When you close one eye, you can, intellectually, detect signs of depth. Perspective, for example. But as an artist, you should recognize that in art, perspective is used in order to make what is 2d (a photo/painting) appear 3d, it doesn't make it actually be 3d. It is only a simulation, not real 3d. With one eye open, you can't detect a difference between a quality photo and, say, a window. With two eyes open, you can.
 
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  • #22
russ_watters
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I find it to be a stretch because the images we receive are two dimensional and we make inferences that allow to get a rough idea of their 3-dimensional arrangement, similar to how we infer information about depth when looking at a TV screen. We see 2-dimensional images; everything after that is the brain guessing.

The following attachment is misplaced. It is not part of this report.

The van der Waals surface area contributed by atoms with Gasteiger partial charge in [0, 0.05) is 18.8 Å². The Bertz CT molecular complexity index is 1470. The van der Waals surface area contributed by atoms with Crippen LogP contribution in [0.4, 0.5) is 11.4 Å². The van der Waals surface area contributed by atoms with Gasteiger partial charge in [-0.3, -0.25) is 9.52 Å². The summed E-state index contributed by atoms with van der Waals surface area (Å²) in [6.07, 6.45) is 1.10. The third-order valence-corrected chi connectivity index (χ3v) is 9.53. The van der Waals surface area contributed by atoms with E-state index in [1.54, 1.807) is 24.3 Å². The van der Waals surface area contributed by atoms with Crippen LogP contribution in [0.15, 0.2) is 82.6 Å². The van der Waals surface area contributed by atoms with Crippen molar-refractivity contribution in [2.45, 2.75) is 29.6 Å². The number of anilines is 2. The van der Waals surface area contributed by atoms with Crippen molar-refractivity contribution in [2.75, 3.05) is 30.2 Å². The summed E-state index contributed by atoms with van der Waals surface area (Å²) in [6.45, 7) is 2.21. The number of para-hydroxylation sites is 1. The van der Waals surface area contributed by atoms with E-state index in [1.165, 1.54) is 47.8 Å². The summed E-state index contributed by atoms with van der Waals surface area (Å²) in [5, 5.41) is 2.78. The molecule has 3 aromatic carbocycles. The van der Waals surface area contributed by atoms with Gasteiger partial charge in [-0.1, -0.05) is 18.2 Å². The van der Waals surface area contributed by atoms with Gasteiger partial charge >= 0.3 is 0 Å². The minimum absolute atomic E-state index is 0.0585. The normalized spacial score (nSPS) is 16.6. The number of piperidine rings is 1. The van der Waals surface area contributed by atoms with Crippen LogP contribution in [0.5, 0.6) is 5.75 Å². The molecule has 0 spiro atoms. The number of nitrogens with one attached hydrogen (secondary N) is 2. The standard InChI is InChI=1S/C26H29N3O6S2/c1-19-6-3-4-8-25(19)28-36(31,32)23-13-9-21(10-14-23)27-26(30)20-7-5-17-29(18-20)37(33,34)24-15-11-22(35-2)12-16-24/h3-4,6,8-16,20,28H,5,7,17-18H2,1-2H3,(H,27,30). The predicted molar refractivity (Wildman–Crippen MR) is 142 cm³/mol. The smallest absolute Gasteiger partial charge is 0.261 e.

I wouldn't go that far. Stereoscopic vision doesn't provide an illusion of 3d, it provides real 3d perception. With stereoscopic vision, you can literally measure depth.
the brain constructs what we generously call a 3-dimensional representation much later in the visual stream.
While that's true, the place where it is done doesn't change the reality of what is happening: two eyes enable triangulation of distance.
 
  • #23
RW2012
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No, I misread you --- you said when you close one eye and I read "eyes". Sorry.